1. Inventiveness: the research states that brain tissue requires a lot of energy, so migratory birds could benefit from having smaller brains to save their energy for their commute. The team of researchers also argue that having a smaller brain could be a trigger for migration because of the lack of inventiveness when it comes to feeding in the winter (no food around? Time to go!)

With the above information, this could mean that migratory birds may have more challenges in adapting to future environments due to climate change, and could potentially be a greater risk for extinction than those that stay home. 

But, how on earth do non-migratory birds stay warm[iii] through Canada’s harsh winters?

How you can help

This is where you can help make the lives of winter birds easier! By purchasing the right foods for your backyard feeders this winter, you can help birds eat a great deal of fat-rich foods to generate enough necessary heat. Birds feathers work the same way puffy-down coats do for humans, the down traps your body heat into little pockets of warmth. The same is true for bird feathers, to create insulation our fluffy buddies fluff up their feathers and create their own air pockets. Not only will your birdfeeder help non-migratory birds survive during harsher and harsher winters to come, but you can also enjoy the small signs of life (from a distance) buzzing around your backyard in the quiet winters!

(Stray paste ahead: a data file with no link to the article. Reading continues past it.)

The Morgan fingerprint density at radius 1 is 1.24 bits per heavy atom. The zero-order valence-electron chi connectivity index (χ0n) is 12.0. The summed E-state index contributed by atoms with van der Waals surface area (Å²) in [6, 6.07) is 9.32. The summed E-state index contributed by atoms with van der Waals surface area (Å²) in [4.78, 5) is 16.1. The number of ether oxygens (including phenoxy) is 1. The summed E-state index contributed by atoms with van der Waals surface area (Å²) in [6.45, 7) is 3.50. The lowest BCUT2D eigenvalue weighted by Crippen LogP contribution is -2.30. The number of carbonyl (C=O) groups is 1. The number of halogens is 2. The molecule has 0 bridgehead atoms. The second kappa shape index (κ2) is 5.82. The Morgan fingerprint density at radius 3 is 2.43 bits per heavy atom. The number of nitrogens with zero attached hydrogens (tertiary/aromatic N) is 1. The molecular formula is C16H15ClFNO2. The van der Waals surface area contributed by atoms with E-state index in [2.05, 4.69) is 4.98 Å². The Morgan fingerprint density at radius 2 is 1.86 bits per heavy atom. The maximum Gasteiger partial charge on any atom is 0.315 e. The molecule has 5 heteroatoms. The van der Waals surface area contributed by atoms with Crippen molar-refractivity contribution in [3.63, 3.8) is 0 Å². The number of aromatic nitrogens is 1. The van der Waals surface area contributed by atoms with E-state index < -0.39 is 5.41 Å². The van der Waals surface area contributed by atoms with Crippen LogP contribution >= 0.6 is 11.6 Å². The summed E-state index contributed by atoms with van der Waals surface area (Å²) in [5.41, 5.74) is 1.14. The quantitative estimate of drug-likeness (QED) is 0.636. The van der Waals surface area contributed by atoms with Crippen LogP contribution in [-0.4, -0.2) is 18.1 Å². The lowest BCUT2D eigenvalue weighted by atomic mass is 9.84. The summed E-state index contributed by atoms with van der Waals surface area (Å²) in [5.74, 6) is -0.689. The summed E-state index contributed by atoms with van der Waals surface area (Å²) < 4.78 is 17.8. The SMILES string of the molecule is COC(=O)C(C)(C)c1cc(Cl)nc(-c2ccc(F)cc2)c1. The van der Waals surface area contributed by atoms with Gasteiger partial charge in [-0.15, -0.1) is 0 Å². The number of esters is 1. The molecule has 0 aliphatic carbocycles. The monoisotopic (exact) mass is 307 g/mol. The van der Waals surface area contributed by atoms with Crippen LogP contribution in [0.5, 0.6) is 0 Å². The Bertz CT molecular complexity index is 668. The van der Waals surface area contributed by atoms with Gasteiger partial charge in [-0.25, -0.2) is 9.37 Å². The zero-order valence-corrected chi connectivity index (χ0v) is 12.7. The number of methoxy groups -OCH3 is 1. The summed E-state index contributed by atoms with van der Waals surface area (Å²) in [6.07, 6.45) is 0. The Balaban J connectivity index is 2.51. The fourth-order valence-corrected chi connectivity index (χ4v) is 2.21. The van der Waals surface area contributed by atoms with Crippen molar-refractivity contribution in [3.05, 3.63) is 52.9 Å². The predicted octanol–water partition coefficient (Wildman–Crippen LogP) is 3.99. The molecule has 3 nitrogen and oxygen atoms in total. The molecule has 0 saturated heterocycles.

Due to the severe winters of Alberta, we do not recommend you purchase a heated bird bath. Getting their feathers wet in the winter can lead to hypothermia for birds – they are best left to their natural snow baths instead!

There are many benefits to looking out for our local wildlife during the winter[iv]. One is that you will encourage their help during the warmer seasons. Sparrows, finches and other birds conduct weed control by eating weed seeds and eliminating unwanted plants in your yard. Hummingbirds help with pollination and help pollinate your garden. Insectivorous birds like swallows and martins feed off insects in the air, helping to keep populations of nuisance insects low.

Be sure to keep an eye out for your local winter birds, and give your local wildlife rehabilitation centre a call if you notice any injuries or concerning behaviour. If you’re in Southern Alberta, you can call us directly at 403-946-2361!


References

[i] Mayntz, Melissa. 2019. “Do all birds migrate? No!”. The Spruce. https://www.thespruce.com/why-birds-dont-migrate-4151247. Accessed December 17, 2020.

[ii] Hopkin, Michael. 2005. “Big-brained birds less likely to migrate.” Springer Nature. https://www.nature.com/news/2005/050629/full/news050627-8.html. Accessed December 17, 2020.

[iii] Morebirds.com. ND. “Winter Migration: which birds stay and how do they stay warm?” Morebirds.com. https://morebirds.com/blogs/news/winter-migration-which-birds-stay-and-how-do-they-stay-warm. Accessed December 17, 2020.

[iv] Pavetti, Cai and Allen, Michael. 2020. “Providing winter habitat for non-migratory birds.” Smithsonian Gardens. https://gardens.si.edu/learn/blog/providing-winter-habitat-for-non-migratory-birds/. Accessed December 17, 2020.